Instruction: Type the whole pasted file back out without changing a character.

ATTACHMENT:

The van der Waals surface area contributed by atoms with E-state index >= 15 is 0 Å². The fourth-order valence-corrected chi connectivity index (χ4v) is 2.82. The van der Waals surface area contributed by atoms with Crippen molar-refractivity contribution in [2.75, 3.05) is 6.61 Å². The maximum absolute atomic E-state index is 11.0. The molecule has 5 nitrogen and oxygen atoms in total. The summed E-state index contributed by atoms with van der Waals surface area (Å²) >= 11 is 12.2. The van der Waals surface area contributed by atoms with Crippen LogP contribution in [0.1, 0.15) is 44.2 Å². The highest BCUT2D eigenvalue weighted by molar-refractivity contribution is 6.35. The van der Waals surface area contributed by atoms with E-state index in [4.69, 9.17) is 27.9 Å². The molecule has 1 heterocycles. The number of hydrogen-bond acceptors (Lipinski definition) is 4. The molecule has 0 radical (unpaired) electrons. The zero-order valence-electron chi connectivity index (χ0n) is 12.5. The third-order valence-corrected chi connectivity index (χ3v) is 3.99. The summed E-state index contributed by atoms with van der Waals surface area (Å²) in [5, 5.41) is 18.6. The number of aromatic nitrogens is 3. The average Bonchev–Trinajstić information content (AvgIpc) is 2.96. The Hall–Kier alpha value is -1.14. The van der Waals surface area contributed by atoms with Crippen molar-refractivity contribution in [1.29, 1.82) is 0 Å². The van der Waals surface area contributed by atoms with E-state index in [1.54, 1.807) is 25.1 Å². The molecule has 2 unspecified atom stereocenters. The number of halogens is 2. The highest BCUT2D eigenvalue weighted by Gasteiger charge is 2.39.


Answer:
The van der Waals surface area contributed by atoms with E-state index >= 15 is 0 Å². The fourth-order valence-corrected chi connectivity index (χ4v) is 2.82. The van der Waals surface area contributed by atoms with Crippen molar-refractivity contribution in [2.75, 3.05) is 6.61 Å². The maximum absolute atomic E-state index is 11.0. The molecule has 5 nitrogen and oxygen atoms in total. The summed E-state index contributed by atoms with van der Waals surface area (Å²) >= 11 is 12.2. The van der Waals surface area contributed by atoms with Crippen LogP contribution in [0.1, 0.15) is 44.2 Å². The highest BCUT2D eigenvalue weighted by molar-refractivity contribution is 6.35. The van der Waals surface area contributed by atoms with E-state index in [4.69, 9.17) is 27.9 Å². The molecule has 1 heterocycles. The number of hydrogen-bond acceptors (Lipinski definition) is 4. The molecule has 0 radical (unpaired) electrons. The zero-order valence-electron chi connectivity index (χ0n) is 12.5. The third-order valence-corrected chi connectivity index (χ3v) is 3.99. The summed E-state index contributed by atoms with van der Waals surface area (Å²) in [5, 5.41) is 18.6. The number of aromatic nitrogens is 3. The average Bonchev–Trinajstić information content (AvgIpc) is 2.96. The Hall–Kier alpha value is -1.14. The van der Waals surface area contributed by atoms with Crippen molar-refractivity contribution in [1.29, 1.82) is 0 Å². The van der Waals surface area contributed by atoms with E-state index in [1.54, 1.807) is 25.1 Å². The molecule has 2 unspecified atom stereocenters. The number of halogens is 2. The highest BCUT2D eigenvalue weighted by Gasteiger charge is 2.39.